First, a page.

August 26, 2017. The morning started like any other at Shikderpara village in Maungdaw town. He was preparing to visit his paddy fields where around 400 maunds of rice were almost ready to be harvested next month.

  • How flows become floods

    Failure of flood embankments and absence of alternative solutions are leading Bangladesh to a watery grave.

  • An ominous trend

    Statistics related to floods and cyclones display a dramatic increase in intensity in the last three decades in Bangladesh and experts fear that the trend is likely to get worse.

  • This time Dhaleshwari

    Leather factories polluting again

  • Science is out

    The number of students pursuing science is decreasing at an alarming rate

  • Is 'politics' a dirty word?

    With no democratic student governments in private universities, what recourse do students really have?

  • Not your regular 9-to-5 job

    With greater independence in work and better pay, many Bangladeshi workers are turning to freelancing in the online marketplace.

  • Humans for sale

    Human trafficking in Bangladesh has taken a turn for the worse

  • What about justice for the unheard?

    It is a long and difficult struggle for persons with intellectual, hearing and speech disabilities

  • A demographic time bomb?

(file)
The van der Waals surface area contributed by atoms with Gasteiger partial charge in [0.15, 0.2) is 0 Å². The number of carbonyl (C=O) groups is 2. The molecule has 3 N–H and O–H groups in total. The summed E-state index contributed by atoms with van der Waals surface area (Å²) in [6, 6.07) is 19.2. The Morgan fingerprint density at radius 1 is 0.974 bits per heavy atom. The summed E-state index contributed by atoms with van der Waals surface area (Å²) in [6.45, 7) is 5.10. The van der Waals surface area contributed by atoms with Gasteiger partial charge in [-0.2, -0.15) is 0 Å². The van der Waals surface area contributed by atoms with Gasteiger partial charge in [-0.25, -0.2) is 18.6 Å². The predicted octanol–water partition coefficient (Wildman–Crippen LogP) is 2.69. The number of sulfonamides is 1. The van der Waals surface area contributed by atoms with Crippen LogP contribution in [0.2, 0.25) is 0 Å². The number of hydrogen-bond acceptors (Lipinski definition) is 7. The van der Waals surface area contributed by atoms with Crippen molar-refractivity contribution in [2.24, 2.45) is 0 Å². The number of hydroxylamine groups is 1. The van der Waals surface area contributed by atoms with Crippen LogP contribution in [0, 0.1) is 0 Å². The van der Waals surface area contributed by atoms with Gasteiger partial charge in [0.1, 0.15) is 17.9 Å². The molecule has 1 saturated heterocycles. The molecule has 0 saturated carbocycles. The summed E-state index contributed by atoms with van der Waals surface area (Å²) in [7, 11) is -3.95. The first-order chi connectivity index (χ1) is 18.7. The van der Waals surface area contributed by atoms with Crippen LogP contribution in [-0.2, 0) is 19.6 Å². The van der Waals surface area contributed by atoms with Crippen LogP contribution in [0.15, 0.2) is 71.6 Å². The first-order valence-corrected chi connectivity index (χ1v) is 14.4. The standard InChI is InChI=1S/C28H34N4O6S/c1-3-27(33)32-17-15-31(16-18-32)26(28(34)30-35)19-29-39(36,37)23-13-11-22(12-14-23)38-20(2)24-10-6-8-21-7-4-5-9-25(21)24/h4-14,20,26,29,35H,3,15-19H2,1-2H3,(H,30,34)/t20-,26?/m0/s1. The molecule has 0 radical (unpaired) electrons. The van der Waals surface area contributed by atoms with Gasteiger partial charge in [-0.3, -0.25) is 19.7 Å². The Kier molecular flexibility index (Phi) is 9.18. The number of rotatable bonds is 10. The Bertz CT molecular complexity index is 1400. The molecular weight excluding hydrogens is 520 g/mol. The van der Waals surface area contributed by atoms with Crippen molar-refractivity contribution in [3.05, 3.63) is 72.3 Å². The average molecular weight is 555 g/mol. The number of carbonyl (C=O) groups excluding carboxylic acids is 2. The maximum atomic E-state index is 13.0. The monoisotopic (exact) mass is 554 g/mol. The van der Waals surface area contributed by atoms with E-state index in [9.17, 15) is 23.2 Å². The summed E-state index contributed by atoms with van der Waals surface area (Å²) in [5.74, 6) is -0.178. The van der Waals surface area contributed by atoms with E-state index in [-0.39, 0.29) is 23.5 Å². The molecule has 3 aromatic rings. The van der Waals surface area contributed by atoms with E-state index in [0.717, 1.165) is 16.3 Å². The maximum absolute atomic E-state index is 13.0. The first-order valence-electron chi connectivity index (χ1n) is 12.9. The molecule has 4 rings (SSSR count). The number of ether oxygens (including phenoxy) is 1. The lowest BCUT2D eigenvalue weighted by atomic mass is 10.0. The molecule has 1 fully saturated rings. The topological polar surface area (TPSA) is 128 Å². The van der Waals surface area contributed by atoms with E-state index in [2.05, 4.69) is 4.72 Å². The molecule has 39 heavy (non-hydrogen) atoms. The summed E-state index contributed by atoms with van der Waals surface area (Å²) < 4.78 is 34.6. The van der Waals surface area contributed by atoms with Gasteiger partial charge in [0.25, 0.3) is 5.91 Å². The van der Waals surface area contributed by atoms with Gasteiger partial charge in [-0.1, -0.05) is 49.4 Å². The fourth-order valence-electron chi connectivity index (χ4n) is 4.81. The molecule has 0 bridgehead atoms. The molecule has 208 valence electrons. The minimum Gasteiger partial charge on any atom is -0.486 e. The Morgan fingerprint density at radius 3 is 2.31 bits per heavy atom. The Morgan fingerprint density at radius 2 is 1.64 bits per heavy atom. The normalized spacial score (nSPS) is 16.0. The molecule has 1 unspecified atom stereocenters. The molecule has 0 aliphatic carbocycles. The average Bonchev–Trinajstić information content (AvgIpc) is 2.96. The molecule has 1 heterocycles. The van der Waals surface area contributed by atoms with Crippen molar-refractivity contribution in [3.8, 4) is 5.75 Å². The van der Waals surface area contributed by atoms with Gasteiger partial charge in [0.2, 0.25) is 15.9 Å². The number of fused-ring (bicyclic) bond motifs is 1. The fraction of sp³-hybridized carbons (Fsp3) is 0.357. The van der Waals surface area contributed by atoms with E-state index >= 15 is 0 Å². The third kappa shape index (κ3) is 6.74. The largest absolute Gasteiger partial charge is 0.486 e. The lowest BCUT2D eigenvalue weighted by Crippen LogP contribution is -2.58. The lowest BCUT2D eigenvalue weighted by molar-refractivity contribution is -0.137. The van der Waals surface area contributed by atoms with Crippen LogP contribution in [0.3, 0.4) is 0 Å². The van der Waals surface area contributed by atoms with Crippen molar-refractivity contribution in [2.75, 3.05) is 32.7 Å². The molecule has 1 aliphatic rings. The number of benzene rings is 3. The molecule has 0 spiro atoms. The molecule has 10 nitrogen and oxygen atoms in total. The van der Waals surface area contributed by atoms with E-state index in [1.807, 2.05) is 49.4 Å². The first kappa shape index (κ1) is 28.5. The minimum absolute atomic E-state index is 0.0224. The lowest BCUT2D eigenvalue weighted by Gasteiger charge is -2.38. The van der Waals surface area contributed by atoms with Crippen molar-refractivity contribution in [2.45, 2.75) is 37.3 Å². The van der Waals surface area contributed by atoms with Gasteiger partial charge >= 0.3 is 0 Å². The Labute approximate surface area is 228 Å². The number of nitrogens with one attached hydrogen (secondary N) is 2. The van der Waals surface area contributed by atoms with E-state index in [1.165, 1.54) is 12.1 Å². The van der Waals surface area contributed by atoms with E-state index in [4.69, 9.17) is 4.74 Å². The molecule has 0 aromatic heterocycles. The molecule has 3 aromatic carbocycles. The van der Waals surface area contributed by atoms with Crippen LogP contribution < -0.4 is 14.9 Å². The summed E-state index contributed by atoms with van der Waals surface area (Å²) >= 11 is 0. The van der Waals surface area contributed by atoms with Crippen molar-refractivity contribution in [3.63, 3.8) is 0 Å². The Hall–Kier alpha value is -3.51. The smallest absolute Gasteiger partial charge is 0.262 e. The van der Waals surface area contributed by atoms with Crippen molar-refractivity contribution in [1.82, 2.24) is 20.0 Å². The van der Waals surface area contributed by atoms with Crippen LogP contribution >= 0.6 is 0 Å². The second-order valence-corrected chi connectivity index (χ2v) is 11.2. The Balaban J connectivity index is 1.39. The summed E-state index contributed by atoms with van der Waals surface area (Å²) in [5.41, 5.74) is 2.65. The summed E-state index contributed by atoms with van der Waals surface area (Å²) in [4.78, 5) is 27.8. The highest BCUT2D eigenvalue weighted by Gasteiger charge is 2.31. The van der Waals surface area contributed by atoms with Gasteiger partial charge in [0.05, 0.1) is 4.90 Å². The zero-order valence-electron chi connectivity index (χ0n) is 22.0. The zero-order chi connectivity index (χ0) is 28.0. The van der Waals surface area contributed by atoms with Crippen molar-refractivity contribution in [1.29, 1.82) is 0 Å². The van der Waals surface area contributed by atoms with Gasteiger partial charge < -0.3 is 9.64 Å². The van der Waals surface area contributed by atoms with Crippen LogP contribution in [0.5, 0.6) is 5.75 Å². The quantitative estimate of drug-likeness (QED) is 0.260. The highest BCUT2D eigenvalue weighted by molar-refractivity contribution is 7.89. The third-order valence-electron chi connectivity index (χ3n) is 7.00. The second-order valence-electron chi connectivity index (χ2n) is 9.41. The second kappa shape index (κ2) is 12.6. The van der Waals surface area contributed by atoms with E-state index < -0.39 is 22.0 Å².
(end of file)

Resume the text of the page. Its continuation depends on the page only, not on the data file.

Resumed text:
According to the latest figures released by the Bangladesh Bureau of Statistics (BBS), around two million youths of working age are unemployed. Young university graduates are struggling the most to secure employment.

  • Finding the superbug, the invincible bacteria

    Scientists find invincible bacteria resistant to all antibiotics in city locations

  • Nobody to blame for the landslides

    As the landslides wreaked havoc over Chittagong division in the last two weeks, there was one thing that everyone was at a consensus about – this was a man-made disaster.

  • Live from a ghost town

    Landslides in Rangamati is a wake-up call for the country.

  • Digital repression in Digital Bangladesh

    The number of cases filed under section 57 of the ICT Act seems to be on the rise. This year has already seen more than 260 cases.

  • Longadu burning

    The indigenous people of Longadu flee to remote jungles escaping violent rioting.

  • Rampal Power Plant: Myths debunked

    The critics of Rampal include environmentalists, scientists and experts. Yet, the defence for the power plant has remained the same. But, under scrutiny, how do these claims, meant to relieve us of our fears about the potential risks of the power plant, hold?

  • No room for the forgotten

    In April, a tender appeared on the Dhaka South City Corporation (DSCC) website inviting constructors to propose a price to build two sets of three six-storied residential buildings at Ganaktuli City Colony, Hazaribagh.

  • An Island Unto Itself

    More than 1.4 million* students of Bangladesh study in an education system that has historically kept itself isolated from the rest of the world.

  • Lost to corruption

    The people set afloat by the flash floods of the haor areas are not blaming their luck—or some supreme being. The only omnipotent force they are naming is far nearer, in the Sylhet metropolis and goes by the name of the Water Development Board.